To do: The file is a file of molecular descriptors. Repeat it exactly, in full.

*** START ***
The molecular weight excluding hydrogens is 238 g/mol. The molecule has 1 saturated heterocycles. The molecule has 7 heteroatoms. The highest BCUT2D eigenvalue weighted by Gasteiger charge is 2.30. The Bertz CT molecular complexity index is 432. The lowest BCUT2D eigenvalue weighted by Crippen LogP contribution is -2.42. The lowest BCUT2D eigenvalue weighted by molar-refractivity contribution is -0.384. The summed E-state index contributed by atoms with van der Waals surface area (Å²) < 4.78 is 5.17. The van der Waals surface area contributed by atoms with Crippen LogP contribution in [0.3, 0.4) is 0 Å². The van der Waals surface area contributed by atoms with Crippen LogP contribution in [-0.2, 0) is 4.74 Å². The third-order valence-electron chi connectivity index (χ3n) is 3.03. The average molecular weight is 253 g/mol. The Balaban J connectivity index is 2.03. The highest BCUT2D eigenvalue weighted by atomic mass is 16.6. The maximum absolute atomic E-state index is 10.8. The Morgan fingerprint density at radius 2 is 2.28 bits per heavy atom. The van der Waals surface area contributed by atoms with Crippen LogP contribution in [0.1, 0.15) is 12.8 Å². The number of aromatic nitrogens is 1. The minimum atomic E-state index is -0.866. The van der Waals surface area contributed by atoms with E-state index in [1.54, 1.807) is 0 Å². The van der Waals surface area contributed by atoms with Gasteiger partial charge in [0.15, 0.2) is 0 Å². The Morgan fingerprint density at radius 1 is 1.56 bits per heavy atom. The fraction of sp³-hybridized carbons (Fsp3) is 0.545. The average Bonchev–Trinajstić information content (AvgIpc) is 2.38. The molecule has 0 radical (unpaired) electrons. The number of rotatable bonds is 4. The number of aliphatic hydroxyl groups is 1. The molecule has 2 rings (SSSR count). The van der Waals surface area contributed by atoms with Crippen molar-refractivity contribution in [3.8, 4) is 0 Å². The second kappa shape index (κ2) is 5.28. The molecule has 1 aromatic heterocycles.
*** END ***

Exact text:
The molecular weight excluding hydrogens is 238 g/mol. The molecule has 1 saturated heterocycles. The molecule has 7 heteroatoms. The highest BCUT2D eigenvalue weighted by Gasteiger charge is 2.30. The Bertz CT molecular complexity index is 432. The lowest BCUT2D eigenvalue weighted by Crippen LogP contribution is -2.42. The lowest BCUT2D eigenvalue weighted by molar-refractivity contribution is -0.384. The summed E-state index contributed by atoms with van der Waals surface area (Å²) < 4.78 is 5.17. The van der Waals surface area contributed by atoms with Crippen LogP contribution in [0.3, 0.4) is 0 Å². The van der Waals surface area contributed by atoms with Crippen LogP contribution in [-0.2, 0) is 4.74 Å². The third-order valence-electron chi connectivity index (χ3n) is 3.03. The average molecular weight is 253 g/mol. The Balaban J connectivity index is 2.03. The highest BCUT2D eigenvalue weighted by atomic mass is 16.6. The maximum absolute atomic E-state index is 10.8. The Morgan fingerprint density at radius 2 is 2.28 bits per heavy atom. The van der Waals surface area contributed by atoms with Crippen LogP contribution in [0.1, 0.15) is 12.8 Å². The number of aromatic nitrogens is 1. The minimum atomic E-state index is -0.866. The van der Waals surface area contributed by atoms with E-state index in [1.54, 1.807) is 0 Å². The van der Waals surface area contributed by atoms with Gasteiger partial charge in [0.15, 0.2) is 0 Å². The Morgan fingerprint density at radius 1 is 1.56 bits per heavy atom. The fraction of sp³-hybridized carbons (Fsp3) is 0.545. The average Bonchev–Trinajstić information content (AvgIpc) is 2.38. The molecule has 0 radical (unpaired) electrons. The number of rotatable bonds is 4. The number of aliphatic hydroxyl groups is 1. The molecule has 2 rings (SSSR count). The van der Waals surface area contributed by atoms with Crippen molar-refractivity contribution in [3.8, 4) is 0 Å². The second kappa shape index (κ2) is 5.28. The molecule has 1 aromatic heterocycles.